By John D. Schultz / www.logisticsmgmt.com / September 20th, 2019
It’s probably a pyrrhic victory, but transport interests recently gained a small victory in President Donald Trump’s growing trade war with China.
The Office of the U.S. Trade Representative recently ruled that 53-foot domestic containers from China have been exempt from the punishing tariff war between the world’s two largest economies.
That’s the containers themselves—not actually what’s in the boxes.
Trucking industry analysts were sanguine about the ruling, basically calling it a drop in the bucket in the waterfall that is becoming the trade war.
“The cardboard box has never been the target of tariffs--it’s the shoes that are in the box that matters,” Donald Broughton, principal of Broughton Capital, which closely tracks the trucking industry.
Besides being virtually unenforceable, any proposed tariff on containers was estimated to have cost the logistics industry upward of $750 million over 10 years.
But exactly who would have paid that tax is unclear. First, containers are virtually indestructible and can last decades. There are no large U.S.-based domestic container manufacturers so the effect of placing tariffs on foreign containers was unclear. And actually finding the containers and their rightful owner would have been a logistical nightmare, experts say.
“Even if you are buying the containers, they’re not staying anywhere,” analyst Broughton told LM.
Broughton said if he owned a company that was subject to a container tariff, he would simply establish what is called a “duty drawback” and re-exported the container to another country.
Meanwhile, effects of the China-U.S tariff war continue to be felt within the domestic trucking and maritime industries and elsewhere. And signs they were having at least some effect on the health of the U.S. economy are abundant.
The Institute of Supply Management key manufacturing indicator, the PMI fell to 49.1% in August (a reading of 50 or higher indicates growth), from 51.2% in July and 59.5% last September. Indexes for employment and new export orders fell even more. Business investment fell 6.1% in the second quarter—the biggest decline since the first quarter of 2011.
Such precipitous drops are not surprising when the world’s two largest economies and trade exporters are tangling over tariffs, experts said.
“China is world’s largest exporter and the United States is second largest,” Broughton explained. “If the world’s second largest economy is hurt because of what we buy from them, that hurts us as well. You hurt your own customers when you hurt your own economy.”
A J.P. Morgan study estimates Trump’s tariffs will cost the average U.S. household $1,000 a year. But that study was done before Trump raised the Sept. 1 and Dec. 15 tariffs to 15% from 10%.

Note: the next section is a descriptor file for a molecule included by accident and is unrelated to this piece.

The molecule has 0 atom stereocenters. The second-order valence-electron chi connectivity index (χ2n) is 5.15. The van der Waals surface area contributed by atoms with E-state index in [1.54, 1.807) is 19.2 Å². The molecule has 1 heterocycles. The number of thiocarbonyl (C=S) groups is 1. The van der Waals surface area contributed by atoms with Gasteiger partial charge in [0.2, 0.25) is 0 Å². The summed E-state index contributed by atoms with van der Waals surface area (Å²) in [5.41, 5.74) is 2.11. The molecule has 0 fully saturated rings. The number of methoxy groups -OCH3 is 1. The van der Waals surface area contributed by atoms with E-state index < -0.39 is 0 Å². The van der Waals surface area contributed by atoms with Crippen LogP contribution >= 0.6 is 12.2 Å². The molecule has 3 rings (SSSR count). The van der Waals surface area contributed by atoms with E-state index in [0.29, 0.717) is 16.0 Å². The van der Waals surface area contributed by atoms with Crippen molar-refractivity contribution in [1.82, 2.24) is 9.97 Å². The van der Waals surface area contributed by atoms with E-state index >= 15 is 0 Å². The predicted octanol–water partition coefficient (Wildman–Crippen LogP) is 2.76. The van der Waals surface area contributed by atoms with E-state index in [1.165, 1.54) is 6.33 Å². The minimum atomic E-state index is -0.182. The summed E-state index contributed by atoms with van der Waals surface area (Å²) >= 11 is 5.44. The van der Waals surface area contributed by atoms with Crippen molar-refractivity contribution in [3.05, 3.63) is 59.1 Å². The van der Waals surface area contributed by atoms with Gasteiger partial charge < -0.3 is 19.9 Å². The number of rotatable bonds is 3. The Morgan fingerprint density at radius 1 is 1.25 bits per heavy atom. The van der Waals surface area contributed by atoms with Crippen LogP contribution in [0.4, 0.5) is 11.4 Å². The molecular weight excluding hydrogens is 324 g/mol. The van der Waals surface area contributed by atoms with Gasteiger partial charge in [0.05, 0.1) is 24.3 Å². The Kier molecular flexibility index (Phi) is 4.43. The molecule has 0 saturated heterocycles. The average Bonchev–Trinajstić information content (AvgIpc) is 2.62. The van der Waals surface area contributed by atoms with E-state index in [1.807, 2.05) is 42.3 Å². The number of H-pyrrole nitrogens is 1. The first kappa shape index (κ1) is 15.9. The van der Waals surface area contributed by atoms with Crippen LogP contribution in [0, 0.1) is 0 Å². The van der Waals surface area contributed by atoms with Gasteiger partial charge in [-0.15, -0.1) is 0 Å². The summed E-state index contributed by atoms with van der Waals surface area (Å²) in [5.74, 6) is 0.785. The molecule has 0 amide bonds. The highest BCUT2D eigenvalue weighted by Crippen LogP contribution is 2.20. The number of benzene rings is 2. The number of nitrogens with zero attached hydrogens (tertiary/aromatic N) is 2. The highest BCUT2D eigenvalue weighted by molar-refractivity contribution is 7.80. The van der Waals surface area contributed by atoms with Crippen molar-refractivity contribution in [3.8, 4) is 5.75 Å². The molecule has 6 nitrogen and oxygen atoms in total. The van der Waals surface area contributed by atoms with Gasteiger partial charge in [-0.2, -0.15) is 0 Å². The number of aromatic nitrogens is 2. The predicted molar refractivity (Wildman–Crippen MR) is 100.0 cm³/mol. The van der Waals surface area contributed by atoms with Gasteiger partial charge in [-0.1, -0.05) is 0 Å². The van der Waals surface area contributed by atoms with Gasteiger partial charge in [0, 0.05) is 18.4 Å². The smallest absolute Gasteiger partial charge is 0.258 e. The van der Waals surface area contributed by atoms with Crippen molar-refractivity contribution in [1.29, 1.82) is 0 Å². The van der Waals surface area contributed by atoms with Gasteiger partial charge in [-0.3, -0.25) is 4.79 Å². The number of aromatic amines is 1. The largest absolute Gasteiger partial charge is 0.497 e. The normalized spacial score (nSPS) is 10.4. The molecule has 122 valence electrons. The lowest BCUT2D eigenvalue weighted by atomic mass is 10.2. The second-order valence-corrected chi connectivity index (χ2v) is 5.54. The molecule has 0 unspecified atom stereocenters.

The 15% U.S. taxes apply to about $112 billion of Chinese imports. All told, more than two-thirds of the consumer goods the United States imports from China now face higher taxes. Some 87% of textiles and clothing the United States buys from China and 52% of shoes is now subject to import taxes.
Trump also has threatened that current 25% tariffs on a separate group of $250 billion of Chinese imports will increase to 30% on Oct. 1. At press time, it was unclear whether or when those tariffs would increase after Trump said he was delaying them until mid-October.
On Dec. 15, the Trump administration is scheduled to impose a second round of 15% tariffs — this time on roughly $160 billion of imports. China has indicated that if those duties take effect, it will retaliate with additional tariffs on $75 billion of American goods.
Tentative U.S.-China trade talks were scheduled for late September, but it was unclear at press time whether those would take place. “We’ll see what happens,” Trump told reporters recently. “But we can’t allow China to rip us off anymore as a country.”
“It’s a good thing taking on China. Unfortunately, he’s done it the wrong way,” said AFL-CIO President Richard Trumka said recently on “Fox News Sunday.” Trumka and other officials favor a more multilateral approach to dealing with China.
One country, even with an economy as large as the United States, is incapable of effectively challenging China on its overcapacity because the Chinese have other global options in Asia, Europe and the developing nations of Africa, experts said.
Trump has insisted that China itself pays the tariffs. But that’s as big a whopper as Mexico paying for his border wall. In fact, economists say research has concluded that the costs of the duties fall on U.S. businesses and consumers.
“Tariffs are nothing but a highly regressive tax,” Broughton said.
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